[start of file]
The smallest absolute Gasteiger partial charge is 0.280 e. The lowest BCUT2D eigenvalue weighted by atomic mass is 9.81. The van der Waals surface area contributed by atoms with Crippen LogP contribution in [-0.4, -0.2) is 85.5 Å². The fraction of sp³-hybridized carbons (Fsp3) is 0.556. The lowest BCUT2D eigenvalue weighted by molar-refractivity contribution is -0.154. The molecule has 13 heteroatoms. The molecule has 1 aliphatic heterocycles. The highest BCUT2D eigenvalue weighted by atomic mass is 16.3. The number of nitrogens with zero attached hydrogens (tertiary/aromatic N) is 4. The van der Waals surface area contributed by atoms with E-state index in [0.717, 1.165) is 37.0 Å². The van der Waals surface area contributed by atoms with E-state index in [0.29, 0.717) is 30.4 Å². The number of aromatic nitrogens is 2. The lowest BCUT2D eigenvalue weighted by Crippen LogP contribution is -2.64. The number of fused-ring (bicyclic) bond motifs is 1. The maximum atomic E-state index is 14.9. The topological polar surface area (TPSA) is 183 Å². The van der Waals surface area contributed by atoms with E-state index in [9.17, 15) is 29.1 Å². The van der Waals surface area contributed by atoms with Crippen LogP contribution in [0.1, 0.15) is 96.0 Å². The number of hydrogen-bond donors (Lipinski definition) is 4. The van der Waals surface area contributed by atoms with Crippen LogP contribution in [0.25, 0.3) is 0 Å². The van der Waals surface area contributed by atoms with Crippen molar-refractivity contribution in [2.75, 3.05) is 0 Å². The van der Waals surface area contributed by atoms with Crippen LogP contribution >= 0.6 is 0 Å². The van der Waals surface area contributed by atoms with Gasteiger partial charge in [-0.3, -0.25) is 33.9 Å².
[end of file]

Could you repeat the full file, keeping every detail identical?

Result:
The smallest absolute Gasteiger partial charge is 0.280 e. The lowest BCUT2D eigenvalue weighted by atomic mass is 9.81. The van der Waals surface area contributed by atoms with Crippen LogP contribution in [-0.4, -0.2) is 85.5 Å². The fraction of sp³-hybridized carbons (Fsp3) is 0.556. The lowest BCUT2D eigenvalue weighted by molar-refractivity contribution is -0.154. The molecule has 13 heteroatoms. The molecule has 1 aliphatic heterocycles. The highest BCUT2D eigenvalue weighted by atomic mass is 16.3. The number of nitrogens with zero attached hydrogens (tertiary/aromatic N) is 4. The van der Waals surface area contributed by atoms with E-state index in [0.717, 1.165) is 37.0 Å². The van der Waals surface area contributed by atoms with E-state index in [0.29, 0.717) is 30.4 Å². The number of aromatic nitrogens is 2. The lowest BCUT2D eigenvalue weighted by Crippen LogP contribution is -2.64. The number of fused-ring (bicyclic) bond motifs is 1. The maximum atomic E-state index is 14.9. The topological polar surface area (TPSA) is 183 Å². The van der Waals surface area contributed by atoms with E-state index in [9.17, 15) is 29.1 Å². The van der Waals surface area contributed by atoms with Crippen LogP contribution in [0.1, 0.15) is 96.0 Å². The number of hydrogen-bond donors (Lipinski definition) is 4. The van der Waals surface area contributed by atoms with Crippen LogP contribution in [0.25, 0.3) is 0 Å². The van der Waals surface area contributed by atoms with Crippen molar-refractivity contribution in [2.75, 3.05) is 0 Å². The van der Waals surface area contributed by atoms with Crippen LogP contribution >= 0.6 is 0 Å². The van der Waals surface area contributed by atoms with Gasteiger partial charge in [-0.3, -0.25) is 33.9 Å².